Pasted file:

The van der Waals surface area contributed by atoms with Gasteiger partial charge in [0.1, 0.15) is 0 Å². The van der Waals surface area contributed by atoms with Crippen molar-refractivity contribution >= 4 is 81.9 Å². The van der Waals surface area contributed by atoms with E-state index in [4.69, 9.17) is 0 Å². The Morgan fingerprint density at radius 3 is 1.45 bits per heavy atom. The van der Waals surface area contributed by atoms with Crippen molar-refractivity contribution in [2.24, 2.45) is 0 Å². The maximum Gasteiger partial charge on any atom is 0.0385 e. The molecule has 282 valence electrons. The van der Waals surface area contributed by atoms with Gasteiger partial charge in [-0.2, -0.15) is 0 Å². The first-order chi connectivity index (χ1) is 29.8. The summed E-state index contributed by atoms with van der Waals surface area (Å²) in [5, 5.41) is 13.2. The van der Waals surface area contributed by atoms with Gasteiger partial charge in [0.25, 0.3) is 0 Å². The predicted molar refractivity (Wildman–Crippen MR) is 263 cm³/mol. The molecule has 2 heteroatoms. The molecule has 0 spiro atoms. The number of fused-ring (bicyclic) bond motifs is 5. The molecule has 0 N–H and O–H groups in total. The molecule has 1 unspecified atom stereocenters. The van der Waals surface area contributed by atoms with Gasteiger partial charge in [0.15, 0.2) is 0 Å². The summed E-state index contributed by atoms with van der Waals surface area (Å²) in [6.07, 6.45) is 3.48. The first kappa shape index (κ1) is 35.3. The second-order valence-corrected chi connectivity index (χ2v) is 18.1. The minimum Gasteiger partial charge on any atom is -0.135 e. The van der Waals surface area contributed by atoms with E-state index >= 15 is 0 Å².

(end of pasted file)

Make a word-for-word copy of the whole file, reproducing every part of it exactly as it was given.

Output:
The van der Waals surface area contributed by atoms with Gasteiger partial charge in [0.1, 0.15) is 0 Å². The van der Waals surface area contributed by atoms with Crippen molar-refractivity contribution >= 4 is 81.9 Å². The van der Waals surface area contributed by atoms with E-state index in [4.69, 9.17) is 0 Å². The Morgan fingerprint density at radius 3 is 1.45 bits per heavy atom. The van der Waals surface area contributed by atoms with Crippen molar-refractivity contribution in [2.24, 2.45) is 0 Å². The maximum Gasteiger partial charge on any atom is 0.0385 e. The molecule has 282 valence electrons. The van der Waals surface area contributed by atoms with Gasteiger partial charge in [-0.2, -0.15) is 0 Å². The first-order chi connectivity index (χ1) is 29.8. The summed E-state index contributed by atoms with van der Waals surface area (Å²) in [5, 5.41) is 13.2. The van der Waals surface area contributed by atoms with Gasteiger partial charge in [0.25, 0.3) is 0 Å². The predicted molar refractivity (Wildman–Crippen MR) is 263 cm³/mol. The molecule has 2 heteroatoms. The molecule has 0 spiro atoms. The number of fused-ring (bicyclic) bond motifs is 5. The molecule has 0 N–H and O–H groups in total. The molecule has 1 unspecified atom stereocenters. The van der Waals surface area contributed by atoms with Gasteiger partial charge in [0.15, 0.2) is 0 Å². The summed E-state index contributed by atoms with van der Waals surface area (Å²) in [6.07, 6.45) is 3.48. The first kappa shape index (κ1) is 35.3. The second-order valence-corrected chi connectivity index (χ2v) is 18.1. The minimum Gasteiger partial charge on any atom is -0.135 e. The van der Waals surface area contributed by atoms with E-state index >= 15 is 0 Å².